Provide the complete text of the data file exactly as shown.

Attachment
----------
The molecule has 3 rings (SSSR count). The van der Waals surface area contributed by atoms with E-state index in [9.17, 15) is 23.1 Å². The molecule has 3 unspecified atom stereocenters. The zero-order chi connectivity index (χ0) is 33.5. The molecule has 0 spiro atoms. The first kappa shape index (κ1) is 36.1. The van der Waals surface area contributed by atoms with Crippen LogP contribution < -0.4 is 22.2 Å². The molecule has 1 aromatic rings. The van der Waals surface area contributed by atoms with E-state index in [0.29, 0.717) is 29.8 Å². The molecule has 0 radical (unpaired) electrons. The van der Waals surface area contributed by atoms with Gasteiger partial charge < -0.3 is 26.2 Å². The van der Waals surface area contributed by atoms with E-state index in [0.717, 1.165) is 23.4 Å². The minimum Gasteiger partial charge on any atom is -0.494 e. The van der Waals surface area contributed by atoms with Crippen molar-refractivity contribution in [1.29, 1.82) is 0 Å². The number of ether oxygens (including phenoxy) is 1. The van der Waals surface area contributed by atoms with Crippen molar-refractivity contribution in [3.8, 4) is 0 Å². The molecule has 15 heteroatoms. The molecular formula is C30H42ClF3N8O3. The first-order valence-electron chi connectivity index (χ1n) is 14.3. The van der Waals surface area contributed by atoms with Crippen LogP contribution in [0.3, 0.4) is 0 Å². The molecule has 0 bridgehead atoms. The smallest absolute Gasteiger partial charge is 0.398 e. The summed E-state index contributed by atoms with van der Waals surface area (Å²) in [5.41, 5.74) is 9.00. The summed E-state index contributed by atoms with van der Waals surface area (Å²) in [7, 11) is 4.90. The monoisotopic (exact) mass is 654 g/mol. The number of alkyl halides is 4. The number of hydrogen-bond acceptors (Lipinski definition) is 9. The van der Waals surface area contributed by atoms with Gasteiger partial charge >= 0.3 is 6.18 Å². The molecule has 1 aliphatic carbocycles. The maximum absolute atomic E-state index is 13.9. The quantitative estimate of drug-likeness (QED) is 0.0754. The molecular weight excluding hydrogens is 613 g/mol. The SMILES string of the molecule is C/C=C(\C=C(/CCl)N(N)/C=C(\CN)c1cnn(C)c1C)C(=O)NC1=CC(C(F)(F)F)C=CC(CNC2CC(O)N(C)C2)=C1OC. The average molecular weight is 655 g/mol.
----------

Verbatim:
The molecule has 3 rings (SSSR count). The van der Waals surface area contributed by atoms with E-state index in [9.17, 15) is 23.1 Å². The molecule has 3 unspecified atom stereocenters. The zero-order chi connectivity index (χ0) is 33.5. The molecule has 0 spiro atoms. The first kappa shape index (κ1) is 36.1. The van der Waals surface area contributed by atoms with Crippen LogP contribution < -0.4 is 22.2 Å². The molecule has 1 aromatic rings. The van der Waals surface area contributed by atoms with E-state index in [0.29, 0.717) is 29.8 Å². The molecule has 0 radical (unpaired) electrons. The van der Waals surface area contributed by atoms with Gasteiger partial charge < -0.3 is 26.2 Å². The van der Waals surface area contributed by atoms with E-state index in [0.717, 1.165) is 23.4 Å². The minimum Gasteiger partial charge on any atom is -0.494 e. The van der Waals surface area contributed by atoms with Crippen molar-refractivity contribution in [1.29, 1.82) is 0 Å². The number of ether oxygens (including phenoxy) is 1. The van der Waals surface area contributed by atoms with Crippen molar-refractivity contribution in [3.8, 4) is 0 Å². The molecule has 15 heteroatoms. The molecular formula is C30H42ClF3N8O3. The first-order valence-electron chi connectivity index (χ1n) is 14.3. The van der Waals surface area contributed by atoms with Crippen LogP contribution in [0.3, 0.4) is 0 Å². The molecule has 0 bridgehead atoms. The smallest absolute Gasteiger partial charge is 0.398 e. The summed E-state index contributed by atoms with van der Waals surface area (Å²) in [5.41, 5.74) is 9.00. The summed E-state index contributed by atoms with van der Waals surface area (Å²) in [7, 11) is 4.90. The monoisotopic (exact) mass is 654 g/mol. The number of alkyl halides is 4. The number of hydrogen-bond acceptors (Lipinski definition) is 9. The van der Waals surface area contributed by atoms with Gasteiger partial charge >= 0.3 is 6.18 Å². The molecule has 1 aliphatic carbocycles. The maximum absolute atomic E-state index is 13.9. The quantitative estimate of drug-likeness (QED) is 0.0754. The molecular weight excluding hydrogens is 613 g/mol. The SMILES string of the molecule is C/C=C(\C=C(/CCl)N(N)/C=C(\CN)c1cnn(C)c1C)C(=O)NC1=CC(C(F)(F)F)C=CC(CNC2CC(O)N(C)C2)=C1OC. The average molecular weight is 655 g/mol.